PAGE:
All the private land and property needed to be bought by the state for new interchanges at Interstate 66/U.S. 29 in Gainesville and U.S. 1/Va. 123 in Woodbridge will be paid for in a revised state six-year road building plan due out in late June instead of partial funding promised in the draft plan released in May, according to a top VDOT official.
“I do think the full funding will be part of the updated six-year plan,” said Pierce Homer, deputy secretary for the Virginia Department of Transportation, at a Friday work session for the Prince William Board of County Supervisors.
The complete allocation for right-of-way acquisition would clear up for planners the question of what they can buy and when; stringent rules govern whether land can be purchased if the funding is not all in place, said Homer, a former employee of Prince William County.
When property can be bought is important to private owners who are in limbo now that the two major interchanges face delays because of a funding shortfall at the state level. One businessman relocated his business to make way for the U.S. 1/Va. 123 interchange, but now he faces bankruptcy if the state does not come through, said Supervisor Hilda M. Barg.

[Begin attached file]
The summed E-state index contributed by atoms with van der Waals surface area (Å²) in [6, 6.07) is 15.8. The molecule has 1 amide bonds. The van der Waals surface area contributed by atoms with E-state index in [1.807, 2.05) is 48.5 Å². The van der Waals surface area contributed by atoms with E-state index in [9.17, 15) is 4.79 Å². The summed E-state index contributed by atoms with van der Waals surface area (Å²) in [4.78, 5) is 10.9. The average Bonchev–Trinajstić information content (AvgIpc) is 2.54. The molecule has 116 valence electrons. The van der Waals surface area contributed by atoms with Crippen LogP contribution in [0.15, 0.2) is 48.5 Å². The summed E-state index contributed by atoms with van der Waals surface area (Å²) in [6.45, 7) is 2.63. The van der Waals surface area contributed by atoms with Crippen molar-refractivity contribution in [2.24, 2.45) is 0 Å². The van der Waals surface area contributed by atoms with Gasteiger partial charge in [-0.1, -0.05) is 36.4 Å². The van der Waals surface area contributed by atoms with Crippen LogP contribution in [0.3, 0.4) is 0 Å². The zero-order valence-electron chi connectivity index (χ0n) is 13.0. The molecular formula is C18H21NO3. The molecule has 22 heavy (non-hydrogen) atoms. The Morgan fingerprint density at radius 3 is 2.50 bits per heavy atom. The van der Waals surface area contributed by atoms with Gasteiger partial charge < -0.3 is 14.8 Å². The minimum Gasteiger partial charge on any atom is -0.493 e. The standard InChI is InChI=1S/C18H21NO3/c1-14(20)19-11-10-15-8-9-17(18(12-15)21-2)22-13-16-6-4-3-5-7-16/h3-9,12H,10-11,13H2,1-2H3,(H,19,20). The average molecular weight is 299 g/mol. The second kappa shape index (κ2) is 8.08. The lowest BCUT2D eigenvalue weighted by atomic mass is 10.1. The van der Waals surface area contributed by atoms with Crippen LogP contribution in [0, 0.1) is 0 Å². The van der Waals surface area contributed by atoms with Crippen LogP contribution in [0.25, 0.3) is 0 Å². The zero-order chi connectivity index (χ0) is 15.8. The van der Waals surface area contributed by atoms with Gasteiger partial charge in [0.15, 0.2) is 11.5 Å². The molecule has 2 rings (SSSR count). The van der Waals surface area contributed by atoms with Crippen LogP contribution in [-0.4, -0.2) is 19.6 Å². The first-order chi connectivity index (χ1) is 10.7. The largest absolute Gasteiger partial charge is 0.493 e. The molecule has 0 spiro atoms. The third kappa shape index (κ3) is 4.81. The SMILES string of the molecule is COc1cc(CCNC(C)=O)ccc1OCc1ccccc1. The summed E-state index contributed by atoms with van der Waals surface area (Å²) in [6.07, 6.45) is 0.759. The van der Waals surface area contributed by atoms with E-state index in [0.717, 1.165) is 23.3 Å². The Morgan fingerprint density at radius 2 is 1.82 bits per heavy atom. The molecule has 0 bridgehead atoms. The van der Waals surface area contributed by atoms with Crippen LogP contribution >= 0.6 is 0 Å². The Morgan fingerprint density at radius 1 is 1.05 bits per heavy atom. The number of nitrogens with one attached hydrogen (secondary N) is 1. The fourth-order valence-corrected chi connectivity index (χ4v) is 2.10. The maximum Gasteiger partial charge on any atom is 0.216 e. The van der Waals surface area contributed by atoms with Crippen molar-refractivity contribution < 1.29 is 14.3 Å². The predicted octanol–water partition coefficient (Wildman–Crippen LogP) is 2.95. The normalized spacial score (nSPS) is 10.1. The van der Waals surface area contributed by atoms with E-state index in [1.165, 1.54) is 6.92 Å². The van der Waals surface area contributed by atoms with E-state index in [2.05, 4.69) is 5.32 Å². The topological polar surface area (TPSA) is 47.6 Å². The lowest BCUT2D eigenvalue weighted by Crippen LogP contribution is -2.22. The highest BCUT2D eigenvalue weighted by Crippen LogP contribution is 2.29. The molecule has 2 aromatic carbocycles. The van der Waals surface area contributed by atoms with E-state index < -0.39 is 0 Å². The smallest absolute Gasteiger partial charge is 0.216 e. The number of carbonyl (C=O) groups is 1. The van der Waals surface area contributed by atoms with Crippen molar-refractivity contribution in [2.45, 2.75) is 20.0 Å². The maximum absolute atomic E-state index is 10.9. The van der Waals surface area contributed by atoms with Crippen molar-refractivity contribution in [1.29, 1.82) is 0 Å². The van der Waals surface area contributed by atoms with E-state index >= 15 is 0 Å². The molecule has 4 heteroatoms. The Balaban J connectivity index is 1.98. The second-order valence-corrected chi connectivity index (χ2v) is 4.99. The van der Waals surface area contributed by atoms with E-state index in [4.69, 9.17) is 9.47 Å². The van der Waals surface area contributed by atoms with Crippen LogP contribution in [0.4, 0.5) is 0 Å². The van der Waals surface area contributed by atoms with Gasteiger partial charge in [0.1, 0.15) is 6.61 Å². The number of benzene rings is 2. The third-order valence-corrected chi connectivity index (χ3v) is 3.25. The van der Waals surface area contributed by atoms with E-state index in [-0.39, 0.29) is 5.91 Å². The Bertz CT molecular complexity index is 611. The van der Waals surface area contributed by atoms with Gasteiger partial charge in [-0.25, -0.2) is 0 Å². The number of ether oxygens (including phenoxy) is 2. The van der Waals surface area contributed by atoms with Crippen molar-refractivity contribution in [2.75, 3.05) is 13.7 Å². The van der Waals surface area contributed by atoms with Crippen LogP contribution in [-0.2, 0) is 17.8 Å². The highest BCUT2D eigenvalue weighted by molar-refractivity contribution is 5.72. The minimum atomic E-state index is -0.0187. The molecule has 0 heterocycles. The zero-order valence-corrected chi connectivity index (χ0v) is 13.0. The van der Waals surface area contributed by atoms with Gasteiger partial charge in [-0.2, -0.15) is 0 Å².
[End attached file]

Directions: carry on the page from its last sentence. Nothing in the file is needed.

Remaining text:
The right-of-way costs for both of the interchanges is considerable private property for the U.S. 1/Va. 123 project is half of the $83 million its total price tag, which most likely will increase from inflation since the project’s construction was knocked out of the state’s plan that goes to 2008.
Already, the estimate for the I-66/U.S. 29 interchange has jumped from $97 million to $122 million by a hike in right-of-way cost alone, according to county staff reports.
In the draft plan, allocated for right-of-way is $49 million for I-66/U.S. 29 interchange and $37.8 million for the U.S. 1/Va. 123 interchange, not enough for full acquisition, officials said.
Enough money is in the draft plan to purchase private property that will be displaced by a new U.S. 1/Va. 234 interchange, about $13.5 million, according to a county report. Construction dollars for that interchange are not in the six-year plan.
Other major hits from the six-year plan don’t look to be reinserted into the plan, like the $40 million Va. 28 widening, the $82.2 million I-66 HOV extension to Gainesville, or a new U.S. 1 bridge over Neabsco Creek, that county transportation director Tom Blaser said was ready to go to construction before state funds evaporated.
Staff writer Chris Newman can be reached at (703) 878-8062.